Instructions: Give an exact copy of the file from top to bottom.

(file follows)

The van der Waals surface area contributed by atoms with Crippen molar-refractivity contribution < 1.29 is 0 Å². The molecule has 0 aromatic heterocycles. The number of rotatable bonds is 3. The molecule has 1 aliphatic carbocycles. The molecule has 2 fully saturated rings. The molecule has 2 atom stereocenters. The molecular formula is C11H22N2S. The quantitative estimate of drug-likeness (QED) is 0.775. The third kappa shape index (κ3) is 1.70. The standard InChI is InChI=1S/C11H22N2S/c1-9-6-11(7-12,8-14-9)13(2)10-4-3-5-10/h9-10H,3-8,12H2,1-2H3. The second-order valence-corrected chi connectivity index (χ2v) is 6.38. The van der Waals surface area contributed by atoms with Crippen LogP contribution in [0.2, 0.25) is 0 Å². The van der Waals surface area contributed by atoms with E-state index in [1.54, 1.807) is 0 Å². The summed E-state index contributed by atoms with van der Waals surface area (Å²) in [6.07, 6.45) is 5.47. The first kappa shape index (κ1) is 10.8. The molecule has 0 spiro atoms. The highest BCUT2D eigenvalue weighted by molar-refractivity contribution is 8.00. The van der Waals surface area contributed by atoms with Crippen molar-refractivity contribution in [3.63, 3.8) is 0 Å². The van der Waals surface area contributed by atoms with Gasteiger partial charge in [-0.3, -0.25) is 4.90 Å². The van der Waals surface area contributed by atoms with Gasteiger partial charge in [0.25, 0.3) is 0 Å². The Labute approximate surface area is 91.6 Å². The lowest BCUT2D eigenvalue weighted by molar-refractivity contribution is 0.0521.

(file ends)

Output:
The van der Waals surface area contributed by atoms with Crippen molar-refractivity contribution < 1.29 is 0 Å². The molecule has 0 aromatic heterocycles. The number of rotatable bonds is 3. The molecule has 1 aliphatic carbocycles. The molecule has 2 fully saturated rings. The molecule has 2 atom stereocenters. The molecular formula is C11H22N2S. The quantitative estimate of drug-likeness (QED) is 0.775. The third kappa shape index (κ3) is 1.70. The standard InChI is InChI=1S/C11H22N2S/c1-9-6-11(7-12,8-14-9)13(2)10-4-3-5-10/h9-10H,3-8,12H2,1-2H3. The second-order valence-corrected chi connectivity index (χ2v) is 6.38. The van der Waals surface area contributed by atoms with Crippen LogP contribution in [0.2, 0.25) is 0 Å². The van der Waals surface area contributed by atoms with E-state index in [1.54, 1.807) is 0 Å². The summed E-state index contributed by atoms with van der Waals surface area (Å²) in [6.07, 6.45) is 5.47. The first kappa shape index (κ1) is 10.8. The molecule has 0 spiro atoms. The highest BCUT2D eigenvalue weighted by molar-refractivity contribution is 8.00. The van der Waals surface area contributed by atoms with Crippen molar-refractivity contribution in [3.63, 3.8) is 0 Å². The van der Waals surface area contributed by atoms with Gasteiger partial charge in [-0.3, -0.25) is 4.90 Å². The van der Waals surface area contributed by atoms with Gasteiger partial charge in [0.25, 0.3) is 0 Å². The Labute approximate surface area is 91.6 Å². The lowest BCUT2D eigenvalue weighted by molar-refractivity contribution is 0.0521.